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Demand for diesel exhaust fluid

Hydrocarbon Engineering,

According to a newly published report, DEF Market Dynamics Report, by Integer Research, consumption of diesel exhaust fluid (DEF) across North America has been rising in recent years and is set to hit an industry milestone of one billion gal. by 2019.

The rise of selective catalytic reduction (SCR), an aftertreatment technology that requires the use of diesel exhaust fluid to reduce harmful NOx emissions, is driving DEF demand in a rapidly expanding North American market that is now almost unrecognizable from just four years ago when DEF was in its infancy. As demand races ever higher there has been a shift in supply of fluid from jugs and drums to larger bulk deliveries, and a tremendous increase in DEF truck stop locations. In fact, the number of DEF pump locations across North America has tripled in two years from 550 in mid-2012 to over 1700 by June 2014.

Stringent emissions standards

In 2010, the US Environmental Protection Agency (EPA) unveiled stringent emission standards, which prompted the entire medium and heavy duty truck market to deploy SCR. Most manufacturers wasted no time and immediately implemented the technology into their products. As of November 2014, almost all new trucks and buses in North America are SCR equipped, and therefore require DEF.

Fabricio Cardoso, Editor of The DEF Market Dynamics Report, said: “Our research shows that heavier trucks are by far the main drivers of DEF consumption in the region, however, the light duty and passenger car sector, as well as the off highway sector, are adding to demand and we estimate overall consumption of DEF across North America to hit one billion gallons in 2019”.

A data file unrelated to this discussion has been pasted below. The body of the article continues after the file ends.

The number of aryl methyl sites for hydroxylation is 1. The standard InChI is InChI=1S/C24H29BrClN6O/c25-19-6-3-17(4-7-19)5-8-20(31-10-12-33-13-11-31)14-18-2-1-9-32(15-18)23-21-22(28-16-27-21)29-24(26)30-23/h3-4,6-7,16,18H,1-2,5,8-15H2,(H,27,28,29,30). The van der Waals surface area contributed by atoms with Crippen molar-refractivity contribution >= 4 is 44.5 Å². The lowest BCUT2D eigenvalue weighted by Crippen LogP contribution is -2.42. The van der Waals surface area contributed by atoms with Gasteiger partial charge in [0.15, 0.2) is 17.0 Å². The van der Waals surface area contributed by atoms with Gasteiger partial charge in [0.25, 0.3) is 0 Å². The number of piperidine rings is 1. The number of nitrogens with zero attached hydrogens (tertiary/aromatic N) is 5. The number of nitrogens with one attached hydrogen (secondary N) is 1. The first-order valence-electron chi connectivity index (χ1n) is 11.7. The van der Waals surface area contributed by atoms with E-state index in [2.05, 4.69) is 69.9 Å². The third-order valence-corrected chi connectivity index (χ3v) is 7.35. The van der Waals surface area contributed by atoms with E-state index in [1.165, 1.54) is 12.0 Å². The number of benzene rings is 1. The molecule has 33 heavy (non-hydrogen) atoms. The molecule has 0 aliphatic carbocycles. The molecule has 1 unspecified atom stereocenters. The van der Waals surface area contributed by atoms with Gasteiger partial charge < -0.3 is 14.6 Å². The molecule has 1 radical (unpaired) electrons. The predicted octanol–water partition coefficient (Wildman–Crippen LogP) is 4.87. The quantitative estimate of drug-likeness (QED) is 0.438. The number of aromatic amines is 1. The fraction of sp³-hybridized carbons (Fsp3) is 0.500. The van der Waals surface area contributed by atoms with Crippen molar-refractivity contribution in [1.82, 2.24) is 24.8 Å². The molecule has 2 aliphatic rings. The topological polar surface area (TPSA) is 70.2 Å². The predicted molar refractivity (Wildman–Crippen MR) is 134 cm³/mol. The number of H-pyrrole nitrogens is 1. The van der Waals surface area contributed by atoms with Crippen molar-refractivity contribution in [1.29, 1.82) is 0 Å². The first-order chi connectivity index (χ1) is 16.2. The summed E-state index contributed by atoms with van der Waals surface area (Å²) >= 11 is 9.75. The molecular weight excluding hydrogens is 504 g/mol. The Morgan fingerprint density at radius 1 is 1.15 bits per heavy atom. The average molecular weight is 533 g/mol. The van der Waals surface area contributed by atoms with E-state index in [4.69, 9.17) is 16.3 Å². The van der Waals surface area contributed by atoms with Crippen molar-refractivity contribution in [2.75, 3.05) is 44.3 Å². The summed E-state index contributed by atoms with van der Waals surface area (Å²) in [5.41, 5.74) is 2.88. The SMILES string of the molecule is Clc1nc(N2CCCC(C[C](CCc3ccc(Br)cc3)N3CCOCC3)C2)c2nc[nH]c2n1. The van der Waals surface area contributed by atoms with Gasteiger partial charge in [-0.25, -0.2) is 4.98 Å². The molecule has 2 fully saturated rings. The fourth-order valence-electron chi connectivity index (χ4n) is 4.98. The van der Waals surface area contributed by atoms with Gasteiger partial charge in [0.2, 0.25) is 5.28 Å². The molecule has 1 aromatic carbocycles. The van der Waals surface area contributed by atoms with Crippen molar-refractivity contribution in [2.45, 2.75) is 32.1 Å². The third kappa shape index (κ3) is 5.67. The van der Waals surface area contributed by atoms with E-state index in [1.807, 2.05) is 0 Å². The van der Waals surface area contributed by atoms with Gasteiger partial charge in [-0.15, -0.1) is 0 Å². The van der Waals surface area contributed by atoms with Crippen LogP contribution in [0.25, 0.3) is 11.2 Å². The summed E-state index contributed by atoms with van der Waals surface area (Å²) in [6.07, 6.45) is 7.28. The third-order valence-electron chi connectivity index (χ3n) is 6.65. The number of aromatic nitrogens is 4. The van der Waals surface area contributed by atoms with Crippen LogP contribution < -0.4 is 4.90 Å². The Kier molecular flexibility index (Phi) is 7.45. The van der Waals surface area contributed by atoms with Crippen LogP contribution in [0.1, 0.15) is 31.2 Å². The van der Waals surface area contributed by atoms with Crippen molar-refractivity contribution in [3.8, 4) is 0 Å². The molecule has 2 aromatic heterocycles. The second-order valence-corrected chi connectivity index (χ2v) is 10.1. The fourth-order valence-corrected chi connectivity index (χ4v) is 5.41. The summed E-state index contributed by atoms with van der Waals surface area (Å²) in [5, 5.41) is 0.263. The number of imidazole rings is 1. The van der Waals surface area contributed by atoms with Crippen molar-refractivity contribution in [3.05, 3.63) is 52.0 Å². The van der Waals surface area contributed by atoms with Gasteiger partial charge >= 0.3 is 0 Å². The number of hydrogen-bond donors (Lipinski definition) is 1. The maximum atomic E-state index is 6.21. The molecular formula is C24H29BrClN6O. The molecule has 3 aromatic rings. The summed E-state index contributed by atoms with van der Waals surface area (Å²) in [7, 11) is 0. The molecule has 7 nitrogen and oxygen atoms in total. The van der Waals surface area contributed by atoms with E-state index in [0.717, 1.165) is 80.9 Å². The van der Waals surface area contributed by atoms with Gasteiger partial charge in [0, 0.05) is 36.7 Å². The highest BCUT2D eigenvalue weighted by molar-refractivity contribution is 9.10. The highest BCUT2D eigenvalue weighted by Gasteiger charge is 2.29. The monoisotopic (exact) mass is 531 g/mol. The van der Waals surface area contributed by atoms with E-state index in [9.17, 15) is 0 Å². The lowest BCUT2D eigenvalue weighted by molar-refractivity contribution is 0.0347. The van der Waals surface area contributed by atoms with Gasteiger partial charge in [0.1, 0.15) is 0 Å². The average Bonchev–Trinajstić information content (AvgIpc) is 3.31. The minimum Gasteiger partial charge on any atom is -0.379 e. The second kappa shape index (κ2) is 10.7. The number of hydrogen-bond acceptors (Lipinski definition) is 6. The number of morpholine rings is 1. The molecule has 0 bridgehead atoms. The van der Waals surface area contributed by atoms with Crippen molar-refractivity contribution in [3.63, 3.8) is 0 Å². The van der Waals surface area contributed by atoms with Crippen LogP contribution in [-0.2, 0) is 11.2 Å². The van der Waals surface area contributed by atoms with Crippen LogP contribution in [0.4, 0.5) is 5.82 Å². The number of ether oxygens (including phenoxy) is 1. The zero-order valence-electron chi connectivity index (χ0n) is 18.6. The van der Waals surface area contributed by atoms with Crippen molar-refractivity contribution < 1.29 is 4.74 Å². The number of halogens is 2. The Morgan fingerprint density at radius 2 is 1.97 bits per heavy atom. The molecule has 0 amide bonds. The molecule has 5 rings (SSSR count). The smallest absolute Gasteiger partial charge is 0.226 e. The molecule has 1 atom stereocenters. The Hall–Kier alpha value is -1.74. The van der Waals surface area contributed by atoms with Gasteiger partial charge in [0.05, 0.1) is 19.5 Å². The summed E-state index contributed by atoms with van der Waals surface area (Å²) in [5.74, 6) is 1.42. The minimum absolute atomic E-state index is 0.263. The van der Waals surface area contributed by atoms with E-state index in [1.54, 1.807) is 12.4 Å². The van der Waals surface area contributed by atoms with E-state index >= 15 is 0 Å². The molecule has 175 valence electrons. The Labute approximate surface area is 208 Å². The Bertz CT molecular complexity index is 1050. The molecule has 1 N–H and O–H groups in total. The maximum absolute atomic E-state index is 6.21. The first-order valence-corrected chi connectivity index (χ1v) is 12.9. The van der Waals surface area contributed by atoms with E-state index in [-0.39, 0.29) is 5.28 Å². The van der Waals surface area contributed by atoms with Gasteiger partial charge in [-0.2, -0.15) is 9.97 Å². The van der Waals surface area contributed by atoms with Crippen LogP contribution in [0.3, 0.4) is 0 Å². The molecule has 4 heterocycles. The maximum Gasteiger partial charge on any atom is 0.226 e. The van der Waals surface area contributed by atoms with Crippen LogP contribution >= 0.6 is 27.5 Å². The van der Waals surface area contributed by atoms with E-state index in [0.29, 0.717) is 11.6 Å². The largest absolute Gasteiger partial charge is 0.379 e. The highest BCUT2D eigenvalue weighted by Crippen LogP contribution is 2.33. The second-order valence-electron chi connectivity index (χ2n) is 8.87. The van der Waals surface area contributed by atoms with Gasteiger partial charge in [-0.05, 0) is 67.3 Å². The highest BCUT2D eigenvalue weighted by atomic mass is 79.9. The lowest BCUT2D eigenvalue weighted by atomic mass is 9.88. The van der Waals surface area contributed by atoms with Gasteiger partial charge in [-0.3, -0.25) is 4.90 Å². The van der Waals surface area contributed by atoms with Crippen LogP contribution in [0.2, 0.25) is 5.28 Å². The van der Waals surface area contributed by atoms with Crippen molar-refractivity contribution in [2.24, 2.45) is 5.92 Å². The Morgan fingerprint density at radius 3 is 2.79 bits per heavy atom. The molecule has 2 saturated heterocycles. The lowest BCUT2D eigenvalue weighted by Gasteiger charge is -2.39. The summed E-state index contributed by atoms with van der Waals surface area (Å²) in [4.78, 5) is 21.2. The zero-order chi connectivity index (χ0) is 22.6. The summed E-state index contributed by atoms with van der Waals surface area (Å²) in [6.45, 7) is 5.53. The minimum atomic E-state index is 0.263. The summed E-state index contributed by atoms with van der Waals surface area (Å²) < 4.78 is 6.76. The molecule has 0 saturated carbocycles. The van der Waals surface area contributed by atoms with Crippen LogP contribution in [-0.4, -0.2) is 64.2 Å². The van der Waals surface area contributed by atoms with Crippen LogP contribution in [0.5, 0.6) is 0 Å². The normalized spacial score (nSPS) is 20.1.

The rise of SCR technology

Pickup trucks, sport utility vehicles (SUV) models and other diesel passenger cars and light duty commercial vehicles are increasingly taking up SCR, meaning that the requirement for DEF across these sectors is also rising. The diesel market for passenger cars in North America is still marginal compared to gasoline engines, but rapidly expanding, as diesel cars allow better fuel savings and as public opinion towards diesel turns more positive.

Another important sector consuming more and more DEF is off highway equipment used in the agricultural, construction, forestry and mining industries. Strict emissions requirements for these machines have led to OEMs taking a similar approach to the truck market and making SCR the after-treatment technology of choice. The findings of Integer’s report reveal that DEF consumption from off highway equipment is also likely to increase at a faster pace from 2017 onwards, particularly if the US Government’s flexibility scheme runs out and total equipment production will have to meet Tier 4 Final standards.

Adapted from a press release by Emma McAleavey 

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